NCPA - National Center for Policy Analysis


August 21, 2009

This is how President Obama should start a speech on health care --"My fellow Americans: We are old.  We are fat.  We are afraid of lawyers."  Of course, the president would never begin a speech like that, but maybe he should, says Rich Karlgaard, publisher of Forbes magazine.

We are old.  Here are the facts about so-called mandatory entitlement spending in the United States:

  • Out of a typical year's federal budget about half goes to transfer payments of various sorts--Social Security, Medicare, Medicaid, unemployment compensation, disability programs, etc.
  • Together Social Security and Medicare suck up nearly $1 trillion annually and, because of the country's aging boomer population, are the fastest-growing part of the entitlement pie.

We are fat.  Here are the alarming facts about obesity in the United States:

  • Nearly one-third (31 percent) of Americans are clinically obese (Body Mass Index of 30 or more).
  • According to American Sports Data, "3.8 million people are over 300 pounds, over 400,000 people (mostly males) carry over 400 pounds, and the average adult female weighs an unprecedented 163 pounds!"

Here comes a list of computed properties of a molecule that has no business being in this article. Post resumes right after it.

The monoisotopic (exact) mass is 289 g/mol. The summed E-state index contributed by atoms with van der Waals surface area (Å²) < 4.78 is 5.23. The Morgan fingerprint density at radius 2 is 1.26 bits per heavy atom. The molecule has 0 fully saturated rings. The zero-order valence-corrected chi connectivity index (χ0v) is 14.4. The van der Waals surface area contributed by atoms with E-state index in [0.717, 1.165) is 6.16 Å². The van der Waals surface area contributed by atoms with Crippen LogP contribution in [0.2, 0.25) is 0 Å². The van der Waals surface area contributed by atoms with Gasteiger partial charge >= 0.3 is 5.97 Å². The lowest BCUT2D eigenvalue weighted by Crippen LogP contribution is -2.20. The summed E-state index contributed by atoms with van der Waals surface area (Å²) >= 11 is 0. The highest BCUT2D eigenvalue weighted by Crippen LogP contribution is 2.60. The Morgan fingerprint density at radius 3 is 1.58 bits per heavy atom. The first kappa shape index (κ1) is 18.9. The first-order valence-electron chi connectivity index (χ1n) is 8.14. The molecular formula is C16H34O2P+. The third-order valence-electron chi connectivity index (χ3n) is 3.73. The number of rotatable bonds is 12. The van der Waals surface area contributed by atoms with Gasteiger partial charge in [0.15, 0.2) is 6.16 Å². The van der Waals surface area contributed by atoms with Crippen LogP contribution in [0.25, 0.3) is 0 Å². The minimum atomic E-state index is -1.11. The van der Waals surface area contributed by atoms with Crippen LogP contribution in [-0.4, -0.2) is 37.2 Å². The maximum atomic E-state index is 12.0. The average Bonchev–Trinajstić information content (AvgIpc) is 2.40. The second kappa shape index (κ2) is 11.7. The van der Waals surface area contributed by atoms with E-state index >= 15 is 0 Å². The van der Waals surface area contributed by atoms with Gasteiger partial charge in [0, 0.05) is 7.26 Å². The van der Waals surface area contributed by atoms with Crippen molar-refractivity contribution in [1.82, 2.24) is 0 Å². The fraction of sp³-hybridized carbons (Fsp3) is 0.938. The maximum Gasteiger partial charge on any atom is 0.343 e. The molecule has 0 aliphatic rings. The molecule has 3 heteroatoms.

• Obesity leads to a legion of ills, from heart attacks and strokes to gut cancers and diabetes; the annual cost of treating diabetes and its effects exceeds $200 billion.

We are afraid of lawyers.  Here are the facts:

  • The biggest cost is not malpractice awards, which annually drive up U.S. health care costs by 1 percent to 2 percent -- $20 billion to $40 billion a year -- although that's bad enough.
  • Most costly is the individual doctor's perceived threat of a career-ending malpractice award and his or her incentive, therefore, to practice defensive medicine; this occurs when a doctor, fearing a lawsuit, orders a battery of costly diagnostic tests to rule out the highly improbable, even when the obvious cause of sickness or injury is staring him in the face.
  • According to a Massachusetts Medical Society study, in one year Massachusetts wasted $1.4 billion on defensive medicine; prorated for the entire U.S. population, the cost would be about $66 billion a year.
  • Another study cited by the American Academy of Orthopaedic Surgeons puts the cost of defensive medicine much higher--$100 billion to $178 billion per year.

Source: Rich Karlgaard, "Our Health Care Crisis: Age, Obesity, Lawyers," Forbes, August 20, 2009.

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